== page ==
Since the introduction of its first JamMan, HARMAN’s DigiTech has set the standard in looping pedals. With the introduction of JamMan Express XT Compact Stereo Looper/Phrase Sampler, DigiTech makes high-quality looping more affordable than ever. Though it’s the size of a standard stompbox, JamMan Express XT offers a host of capabilities including up to 10 minutes of stereo looping time and DigiTech’s exclusive JamSync feature for synchronizing multiple JamMan pedals.
The Electro-Harmonix 2880 was a breath of fresh air for many loopers. Its multi-track recorder like design made the entire thing very intuitive, and that same thread of user-friendly design has survived with the updated model. The new looper, the 45000, looks very similar to the older incarnation, but does it have more to offer? With multi-track looping, a stereo Mix Down track and an included 4GB memory card (good for over two hours of recording), the 45000 could be the next big thing in looping.
Digitech’s JamMan range is legendary in the world of loopers, with the gargantuan Delay being one of the most feature-heavy options on the market. The Solo XT builds on the ground-work laid by the Solo, offering the features and functionality you expect from the JamMan series in a small, stompbox like package.
When you’re shopping around for loopers, you’ll become accustomed to seeing models with as many dials as the interior of a space shuttle and more pedals than Rick Allen’s drum kit. In that respect, the TC Electronic Ditto is a breath of fresh air. It features only one dial and one footswitch, stripping down the overly techy looper layout to its bare minimum functions.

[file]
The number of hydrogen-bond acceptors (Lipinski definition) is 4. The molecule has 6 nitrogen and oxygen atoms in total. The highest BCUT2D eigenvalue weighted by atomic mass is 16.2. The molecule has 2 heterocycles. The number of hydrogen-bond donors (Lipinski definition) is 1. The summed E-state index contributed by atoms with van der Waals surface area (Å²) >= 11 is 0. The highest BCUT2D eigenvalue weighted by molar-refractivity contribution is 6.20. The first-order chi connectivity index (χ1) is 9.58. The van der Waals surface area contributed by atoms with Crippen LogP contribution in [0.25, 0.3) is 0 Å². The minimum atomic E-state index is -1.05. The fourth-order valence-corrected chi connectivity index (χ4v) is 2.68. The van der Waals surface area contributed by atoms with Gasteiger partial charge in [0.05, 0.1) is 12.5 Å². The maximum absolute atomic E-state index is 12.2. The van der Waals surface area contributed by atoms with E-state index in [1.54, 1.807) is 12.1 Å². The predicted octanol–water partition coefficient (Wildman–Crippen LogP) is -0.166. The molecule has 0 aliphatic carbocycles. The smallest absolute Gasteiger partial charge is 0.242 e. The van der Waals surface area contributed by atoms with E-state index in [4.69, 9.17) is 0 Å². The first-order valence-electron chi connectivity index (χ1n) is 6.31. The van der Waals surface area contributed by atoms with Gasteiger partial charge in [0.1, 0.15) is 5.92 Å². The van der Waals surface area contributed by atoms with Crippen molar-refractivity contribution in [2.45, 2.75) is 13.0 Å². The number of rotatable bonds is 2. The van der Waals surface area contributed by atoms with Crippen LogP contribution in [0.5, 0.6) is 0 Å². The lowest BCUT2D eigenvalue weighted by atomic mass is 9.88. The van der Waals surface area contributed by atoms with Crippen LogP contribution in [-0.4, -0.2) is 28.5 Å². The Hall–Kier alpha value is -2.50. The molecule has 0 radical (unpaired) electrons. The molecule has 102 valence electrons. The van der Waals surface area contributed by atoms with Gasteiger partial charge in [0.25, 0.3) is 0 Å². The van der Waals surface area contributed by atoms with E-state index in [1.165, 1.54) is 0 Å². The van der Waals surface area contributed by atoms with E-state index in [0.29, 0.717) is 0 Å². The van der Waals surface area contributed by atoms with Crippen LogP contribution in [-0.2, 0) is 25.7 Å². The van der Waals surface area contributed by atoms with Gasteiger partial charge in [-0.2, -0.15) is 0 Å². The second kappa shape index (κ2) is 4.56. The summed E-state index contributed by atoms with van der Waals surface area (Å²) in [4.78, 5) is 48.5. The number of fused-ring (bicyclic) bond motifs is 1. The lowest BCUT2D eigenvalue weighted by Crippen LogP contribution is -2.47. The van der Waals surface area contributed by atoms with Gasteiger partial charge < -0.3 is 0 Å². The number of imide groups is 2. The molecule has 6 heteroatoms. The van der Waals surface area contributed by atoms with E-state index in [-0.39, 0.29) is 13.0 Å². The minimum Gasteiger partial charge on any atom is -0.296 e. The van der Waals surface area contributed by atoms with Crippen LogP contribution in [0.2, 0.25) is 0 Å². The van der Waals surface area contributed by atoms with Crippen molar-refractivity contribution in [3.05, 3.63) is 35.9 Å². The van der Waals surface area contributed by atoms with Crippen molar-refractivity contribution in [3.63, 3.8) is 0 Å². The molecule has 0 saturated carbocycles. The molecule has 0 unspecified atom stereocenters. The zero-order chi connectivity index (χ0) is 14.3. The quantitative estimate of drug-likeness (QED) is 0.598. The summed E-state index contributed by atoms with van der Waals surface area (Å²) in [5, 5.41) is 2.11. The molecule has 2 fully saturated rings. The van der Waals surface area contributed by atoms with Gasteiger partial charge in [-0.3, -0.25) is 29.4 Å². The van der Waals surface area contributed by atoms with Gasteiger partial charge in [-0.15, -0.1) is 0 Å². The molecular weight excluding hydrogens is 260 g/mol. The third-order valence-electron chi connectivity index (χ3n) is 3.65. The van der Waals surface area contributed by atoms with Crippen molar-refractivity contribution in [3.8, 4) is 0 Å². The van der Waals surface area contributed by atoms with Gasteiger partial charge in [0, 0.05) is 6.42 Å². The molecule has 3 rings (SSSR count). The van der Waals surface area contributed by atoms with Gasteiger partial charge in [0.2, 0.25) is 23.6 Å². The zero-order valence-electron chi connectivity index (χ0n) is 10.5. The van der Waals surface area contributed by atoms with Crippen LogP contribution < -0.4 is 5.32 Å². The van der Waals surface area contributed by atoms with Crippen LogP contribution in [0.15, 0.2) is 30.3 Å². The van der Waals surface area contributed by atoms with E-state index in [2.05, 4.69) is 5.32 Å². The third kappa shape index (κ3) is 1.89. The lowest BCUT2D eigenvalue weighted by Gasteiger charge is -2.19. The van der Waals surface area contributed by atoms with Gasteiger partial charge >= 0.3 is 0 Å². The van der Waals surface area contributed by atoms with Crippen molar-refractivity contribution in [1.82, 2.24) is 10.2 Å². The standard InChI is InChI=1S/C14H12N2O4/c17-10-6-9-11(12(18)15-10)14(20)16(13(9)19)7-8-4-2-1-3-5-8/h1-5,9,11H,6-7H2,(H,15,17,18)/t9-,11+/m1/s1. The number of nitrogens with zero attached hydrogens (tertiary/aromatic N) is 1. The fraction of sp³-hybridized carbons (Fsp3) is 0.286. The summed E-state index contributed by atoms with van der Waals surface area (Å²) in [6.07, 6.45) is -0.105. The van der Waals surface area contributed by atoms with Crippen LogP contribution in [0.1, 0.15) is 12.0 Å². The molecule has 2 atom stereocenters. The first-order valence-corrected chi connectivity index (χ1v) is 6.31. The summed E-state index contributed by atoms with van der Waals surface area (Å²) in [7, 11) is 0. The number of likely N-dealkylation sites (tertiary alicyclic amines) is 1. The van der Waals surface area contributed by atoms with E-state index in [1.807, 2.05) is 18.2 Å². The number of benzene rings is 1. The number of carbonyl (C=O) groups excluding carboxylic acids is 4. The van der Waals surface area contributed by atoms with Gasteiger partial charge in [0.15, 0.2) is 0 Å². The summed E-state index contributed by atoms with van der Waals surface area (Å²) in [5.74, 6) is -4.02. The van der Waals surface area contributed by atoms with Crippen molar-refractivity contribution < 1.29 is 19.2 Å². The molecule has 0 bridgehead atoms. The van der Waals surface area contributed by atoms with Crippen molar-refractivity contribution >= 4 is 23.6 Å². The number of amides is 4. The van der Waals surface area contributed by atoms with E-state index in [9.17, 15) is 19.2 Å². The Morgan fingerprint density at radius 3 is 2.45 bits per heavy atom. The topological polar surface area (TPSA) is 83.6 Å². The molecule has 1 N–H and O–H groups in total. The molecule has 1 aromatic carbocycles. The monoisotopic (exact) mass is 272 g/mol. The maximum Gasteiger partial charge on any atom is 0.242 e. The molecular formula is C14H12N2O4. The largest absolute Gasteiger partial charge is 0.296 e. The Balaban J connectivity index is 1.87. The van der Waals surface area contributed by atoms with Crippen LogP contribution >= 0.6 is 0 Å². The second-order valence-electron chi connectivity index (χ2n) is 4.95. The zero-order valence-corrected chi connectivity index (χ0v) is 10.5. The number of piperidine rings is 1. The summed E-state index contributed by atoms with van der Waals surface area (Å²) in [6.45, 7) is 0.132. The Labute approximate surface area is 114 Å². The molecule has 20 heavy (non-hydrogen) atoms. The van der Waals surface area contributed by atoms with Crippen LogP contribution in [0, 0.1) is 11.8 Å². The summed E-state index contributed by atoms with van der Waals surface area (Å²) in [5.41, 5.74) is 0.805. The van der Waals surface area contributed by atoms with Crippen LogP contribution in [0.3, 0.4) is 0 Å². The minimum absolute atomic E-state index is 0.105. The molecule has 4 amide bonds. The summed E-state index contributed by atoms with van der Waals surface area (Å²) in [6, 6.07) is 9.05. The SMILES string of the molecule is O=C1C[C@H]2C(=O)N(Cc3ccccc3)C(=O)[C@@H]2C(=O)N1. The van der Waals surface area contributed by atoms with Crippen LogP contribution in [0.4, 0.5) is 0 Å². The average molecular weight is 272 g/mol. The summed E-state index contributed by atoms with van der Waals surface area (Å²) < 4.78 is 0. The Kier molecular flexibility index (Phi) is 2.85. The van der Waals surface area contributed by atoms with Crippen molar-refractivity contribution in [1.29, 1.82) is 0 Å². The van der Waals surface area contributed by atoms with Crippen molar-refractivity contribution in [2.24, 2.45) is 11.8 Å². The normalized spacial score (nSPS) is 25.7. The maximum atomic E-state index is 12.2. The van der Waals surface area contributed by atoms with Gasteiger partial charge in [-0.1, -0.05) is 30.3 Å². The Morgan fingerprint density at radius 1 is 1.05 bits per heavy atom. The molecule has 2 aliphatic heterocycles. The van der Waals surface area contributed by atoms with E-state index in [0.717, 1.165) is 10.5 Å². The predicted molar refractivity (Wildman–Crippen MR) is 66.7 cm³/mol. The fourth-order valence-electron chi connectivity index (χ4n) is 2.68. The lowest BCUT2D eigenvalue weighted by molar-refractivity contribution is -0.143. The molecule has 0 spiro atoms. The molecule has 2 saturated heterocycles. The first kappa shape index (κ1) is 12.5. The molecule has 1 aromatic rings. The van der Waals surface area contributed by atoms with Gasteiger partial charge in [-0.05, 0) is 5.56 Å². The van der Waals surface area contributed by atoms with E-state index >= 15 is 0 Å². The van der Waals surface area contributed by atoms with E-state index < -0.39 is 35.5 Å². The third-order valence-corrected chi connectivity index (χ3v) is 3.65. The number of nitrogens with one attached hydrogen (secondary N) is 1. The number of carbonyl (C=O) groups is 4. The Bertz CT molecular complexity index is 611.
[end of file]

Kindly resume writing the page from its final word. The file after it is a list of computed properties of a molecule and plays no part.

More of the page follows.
Pigtronix didn’t pull any punches with the marketing of the Infinity Looper. Promising revolutionary new features for live musicians and a looper which doesn’t interfere with your tone, it generated much anticipation from the looping community. Although most guitarists assume these claims are about as reliable as political promises on the run-up to an election, the Infinity might actually be able to back it up. It was finally released in November 2012, and it just might give the bigger manufacturers like Boss and Digitech a run for their money.
The Akai E2 Headrush Delay/Looper pedal promised to take off where it’s fairly successful predecessor (E1) had left. With the E2 Headrush, users were promised better headroom, more looping time and a solution to the noise problems with the E1. The result is a relatively inexpensive and robust looper that works well for both live performances and home use, but also lacks many of the bells and whistles of the newer loopers on the market today.
Vox's entry into the looper market in 2012 is a welcome change from the ongoing battle between Boss and Digitech. The Vox Looper steps in a different direction by dispensing with unneeded hours of recording time, keeping their loops at a maximum of 90 seconds, and instead building multi-effects options into their new loopers. The Vox Lil' Looper allows you to continuously loop a piece of music, while adding variations in the sound using different effects that would otherwise have to be purchased as separate effects pedals. The Vox Lil' Looper is one of the most compact loopers to offer this type of technology, which is great for when you are travelling light or don't have a lot of space.